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A Story About Surviving A Day In The Wild – Survival Prepper

A Story About Surviving A Day In The Wild

Nothing teaches you about being prepared like running the drill. So here we go: a day in the wood with nothing but my go bag. I will be able to see what I did wrong and what I did right. I suggest you try this out after reading about my experience.

So it’s the end of November and the weather is 55 degrees F. So far I consider myself very lucky, but it is raining. The first thing I want to do is get a fire going and then we’ll go over my go-bag.

I’ve collected some tinder, kindling and firewood for the night, but most of it is wet. I was able to pick some pine sap, so this will help things out. I found a birds nest sitting in a hemlock that was dry—I consider myself lucky. Using some char cloth, I caught a spark from my old lighter and I sit the char cloth into the birds nest and blow lightly till it ignites. I set the bird nest on the floor and put the pine resin on top. Slowly, I add the kindling until I can finally add the firewood. I feel good that I have a fire, and I can get camp set up.

I look through my bag and take out my tarps and rope. I will use this for my tent and floor since it’s wet outside. Stringing it up is easy with some rope through he grommets on the tarp. Then tie it to the tree so that any rain will roll off. It all seems easy because I have been doing this since I was knee high to a grasshopper.

It’s a really nice day so far and I keep my eyes open for the wildlife. I might as well stake it out because hunting season is days away. I’m getting thirsty, so I go into my car and get out a gallon of water. I always carry a couple gallons of water in all my cars. You never know when you’ll need a drink, wash your hands or to fill the radiator.

I brought some 550 cord and I have my turtle hooks. I’m going to set out some lines and see if I get to eat turtle for breakfast. To set my turtle hook I use some catfish bait I have in my pack. I wrap it in a piece of cloth then thread my hook through to trap the bait. If I don’t do this all the small fish and crayfish will just eat my bait. I set out 3 lines following all the regulations but I am on private land on a man-made pond. I’m done and getting hungry.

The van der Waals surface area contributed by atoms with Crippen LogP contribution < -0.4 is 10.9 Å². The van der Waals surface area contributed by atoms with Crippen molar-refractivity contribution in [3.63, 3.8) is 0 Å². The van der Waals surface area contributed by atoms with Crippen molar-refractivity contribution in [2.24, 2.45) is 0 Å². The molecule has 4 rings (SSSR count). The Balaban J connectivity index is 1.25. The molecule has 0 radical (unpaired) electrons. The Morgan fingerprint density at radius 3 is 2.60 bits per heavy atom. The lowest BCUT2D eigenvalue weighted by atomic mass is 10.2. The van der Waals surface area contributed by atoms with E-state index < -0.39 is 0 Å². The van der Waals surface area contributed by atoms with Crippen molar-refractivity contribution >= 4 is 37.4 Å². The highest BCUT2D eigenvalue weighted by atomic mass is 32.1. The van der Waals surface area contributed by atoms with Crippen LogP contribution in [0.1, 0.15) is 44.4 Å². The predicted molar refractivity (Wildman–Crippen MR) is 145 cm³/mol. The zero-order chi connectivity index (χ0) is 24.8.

It’s time for a snack. I have ramen noodles, power bars and crackers. I feel so lucky to have enough to pick from. I really want some pine needle tea so crackers might be the way to go. I even had a small jar of blueberry jam for emergency use in my bag. That was a great idea! Sitting here drinking my tea watching my fire and my cell phone goes off. I was so startled I almost pulled out my pistol and shot it. I really would like to toss it out at times.

Well I guess it’s time to call it a night. I like to watch tv or read before bed so I get out my head lamp and start reading one of my favorite books “SAS Survival Guide.” It’s small enough to pack in my go bag and makes for interesting reading. It’s amazing that every time I go through it, I seem to find new information. I’ll read for an hour and go to bed.

It’s the next morning and I feel sore. I should get one or two of the foam bed liners. My back hurts and if I had to run for my life I probably couldn’t. Note to self, pack a hammock!

I’m going to hike down to the pond and check on my turtle lines. I can see 1 of my lines pulled in so something’s on. As I check my lines I was lucky enough to catch one medium snapper turtle. Just a typical snapper: stinky and mean. At least I know what I’m having for breakfast, and it’s not ramen!

Have you ever cleaned out a turtle? The best way is with a hose or air compressor, but I’ll have to get rustic with this one. First things first: tie the string to a tree or rock and when it pulls back, chop it’s head off. Now it’s fairly safe, but it still has sharp nails and don’t bother waiting it out. The nerves stay alive for a whole day. Next cut off the feet this way it’s not grabbing your hands while trying to clean it out.

The best way to clean it out while camping is to poke the knife in behind the back leg and yank out all the guts. If you find eggs, it’s a bonus: they taste great. It’s ready to cook now. Lay it on it’s back over the hot coals. It cooks in it’s own juices, so wait till the shell starts falling apart and the legs pull out easily.

It’s like I thought: a bit muddy tasting. When I catch them at home, we put them in a tub of clean water and change it daily for a week or two. This purges all the nasty swampiness. I also carry some salt, so I season it a bit and enjoy a great breakfast.

I’m really having a good time and thinking about things to do. I don’t have much to do but eat and write. I think I’ll try out some of my equipments I brought along. I try out some of my knives and try to shoot a squirrel with my slingshot. I got him in the tail, ok I missed, but I got real close.

I figured it’s time to go home. It was only a one nighter and everything went smoothly. My main complaint was that I should have a hammock in my pack. If I were to spend a few nights out, I would have made a better canopy: this one kept flapping in the wind making noise while I slept. I also should have brought a rag or two. Cleaning that turtle was messy.

Going out and testing your skills and equipment is paramount. If you don’t test and practice, you don’t have a clue of your shortcomings. The only way to truly be prepared is by running scenarios. Keep prepping and live it: don’t just talk about it!